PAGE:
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Murphy's Law
08-24-2011, 10:06 AM
Here goes.

House is 1 year old. Granite steps were installed last fall.

I dug down and found a 4 inch concrete slab with about 3-4 inches of clean stone "underneath." As far as I could tell by digging down the side of the concrete.

They dropped about 3.5 inches from last fall to this spring. The top landing was up to where the siding corner has been notched out. They have not moved since. This is according to the homeowner.

It appears that the front of the steps/slab combination has not moved. I think it is because it is outside the overdig.

The homeowner wants it fix before winter. I think it might be too soon and conveyed that thought to the homeowner.


Here's my best plan:
Remove the slab, fillers and top step.
Install a 3"x3" angle iron bolted through the foundation.
Reinstall fillers, top step and slab on the angle iron.

I would really appreciate any feedback on how you all would approach this situation.

FYI, this is a customer with a ton of potential work so I don't want to tell them "You are going to have to wait xxx number of years if you want me to do the work." I really think they will find someone else and I would be out all the potential work. Make sense?

DVS Hardscaper
08-24-2011, 11:41 AM
If they no wanna wait then excavate the overdig and backfill with compacted aggregate.
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zedosix
08-24-2011, 05:09 PM
Man its hard to tell whats going on there, looks like there is no space between the concrete and the granite, where do you see clear stone? If it sank 3 and a half inches already then your only choice is to remove the slabs and start from scratch. Where is the contractor that put them in?

TomG
08-24-2011, 06:29 PM
I don't think your angle iron idea will work... If you raise the back of the fillers 3 in but leave the steps the fillers wont match up square to the back of the steps, and it looks like the steps are pitching backwards so that should be fixed as well.

I would... Take all the granite apart then remove the cement pad. I would then dig down at least a foot (maybe 2 seeing how the house is so young), compact the sub base, put a layer of geo-fabric down, put in layers of 3/4in gravel and compact, and every 4-6 in I would put in a layer of geo-grid. Then re-install the steps.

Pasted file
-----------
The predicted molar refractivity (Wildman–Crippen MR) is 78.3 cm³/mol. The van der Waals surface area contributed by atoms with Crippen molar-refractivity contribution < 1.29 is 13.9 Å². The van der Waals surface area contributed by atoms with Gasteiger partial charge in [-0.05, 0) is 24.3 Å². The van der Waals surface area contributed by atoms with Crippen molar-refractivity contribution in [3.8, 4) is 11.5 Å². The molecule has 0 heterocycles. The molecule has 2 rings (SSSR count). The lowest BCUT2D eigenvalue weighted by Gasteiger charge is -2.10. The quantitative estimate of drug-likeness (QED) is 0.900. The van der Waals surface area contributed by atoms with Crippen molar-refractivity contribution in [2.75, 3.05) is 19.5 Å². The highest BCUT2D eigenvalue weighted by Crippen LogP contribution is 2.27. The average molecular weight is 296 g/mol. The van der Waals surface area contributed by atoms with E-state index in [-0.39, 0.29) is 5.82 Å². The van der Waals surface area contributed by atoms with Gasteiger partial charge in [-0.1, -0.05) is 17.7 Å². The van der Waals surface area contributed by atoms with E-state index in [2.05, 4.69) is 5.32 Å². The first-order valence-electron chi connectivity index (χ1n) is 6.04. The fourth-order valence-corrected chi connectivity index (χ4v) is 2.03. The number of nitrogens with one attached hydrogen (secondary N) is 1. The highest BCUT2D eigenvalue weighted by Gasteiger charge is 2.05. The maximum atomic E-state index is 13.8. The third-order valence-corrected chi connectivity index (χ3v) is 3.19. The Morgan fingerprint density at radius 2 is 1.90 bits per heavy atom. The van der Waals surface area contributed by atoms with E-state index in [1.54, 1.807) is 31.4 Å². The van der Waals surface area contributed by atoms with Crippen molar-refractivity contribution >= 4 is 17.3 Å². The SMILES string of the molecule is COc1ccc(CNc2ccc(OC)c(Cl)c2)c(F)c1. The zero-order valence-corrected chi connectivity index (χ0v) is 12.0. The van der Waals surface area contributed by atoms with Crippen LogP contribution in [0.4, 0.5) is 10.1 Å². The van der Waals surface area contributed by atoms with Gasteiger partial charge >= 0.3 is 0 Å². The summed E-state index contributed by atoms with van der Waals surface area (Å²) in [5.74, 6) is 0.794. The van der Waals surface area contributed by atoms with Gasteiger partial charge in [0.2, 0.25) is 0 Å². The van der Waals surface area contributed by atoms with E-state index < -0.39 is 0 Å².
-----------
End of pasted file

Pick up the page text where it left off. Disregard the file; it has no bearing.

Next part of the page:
SVA_Concrete
08-24-2011, 06:58 PM
maybe you can mud-jack it?

most of the slabs we have had jacked were done through the surface of the slab. you may be able to do it through the sides though and not remove any granite.

check your local concrete materials supplier for a referral on someone that does mud jacking and chat with them.


it may be a 30 minute fix and you will be a hero.......


OF COURSE, one Caveat-- explain to the homeowner that due to over-dig and the age of the house it may continue to settle and will need to be jacked again at a later date.

scagrider22
08-24-2011, 08:25 PM
Are you an iron worker or a landscaper??

This job is simple, take it apart, dig the footer out and refill in lifts or you can level it up with stone and go do it again next year!

DVS Hardscaper
08-24-2011, 08:48 PM
I'm not liking these granite steps.

The remind me of a mobile home park.

Why not do away with the granite and build some nice wooden steps with nice work, or composite material, wrapped in vinyl, etc?

,

SVA_Concrete
08-24-2011, 08:59 PM
Are you an iron worker or a landscaper??

This job is simple, take it apart, dig the footer out and refill in lifts or you can level it up with stone and go do it again next year!

it is common practice to use steel lintels in conjunction with masonry in building construction. i think the galvanized steel angle would work fine, maybe not exactly as described, but with some tweaking.

he could also epoxy a few dowels into the foundation wall and pour an 8" ledger and use that to bear on.

all ferris
08-24-2011, 10:40 PM
those steps make me think of the cemetery....RIP

joes169
08-24-2011, 10:59 PM
If your'e going to go through the work of removing the steps & excavating down to virgin soil, you may as well pour two haunches (or block them up over a footing) doweled into the foundation and give them a job that will last forever. Anything short of a footed, frost protected stoop in this application is inferior IMO.

Gilmore.Landscaping
08-24-2011, 11:42 PM
We have done that angle iron thing before, it works great. Its a simple fix once the steps are down and its a very permanent fix. But I also agree that the slab should probably be removed and compacted below that.

Murphy's Law
08-25-2011, 10:40 AM
Thanks for the responses.

The original contractor was the builder and he's "out like trout" as they say.

I'm looking into the mud jacking idea.

Basically, they like the granite steps and want to keep them.

Their quote "We paid for it once, we really don't want to have to pay for it again." this is why I am trying to come up with other ideas for them. Like SVA (I think) said I'm trying to be the hero for relatively short money so I can gain a lot of work down the road.

Any other thoughts?

Murphy's Law
08-25-2011, 11:01 AM
Man its hard to tell whats going on there, looks like there is no space between the concrete and the granite, where do you see clear stone? If it sank 3 and a half inches already then your only choice is to remove the slabs and start from scratch. Where is the contractor that put them in?

The reason why there is no space between the concrete and granite is that the granite sunk with the concrete. The small space you do see is a shim when it was installed originally.

I found clean stone just under the pad after I took the photos. I dug down to see how thick the pad is and found the stone.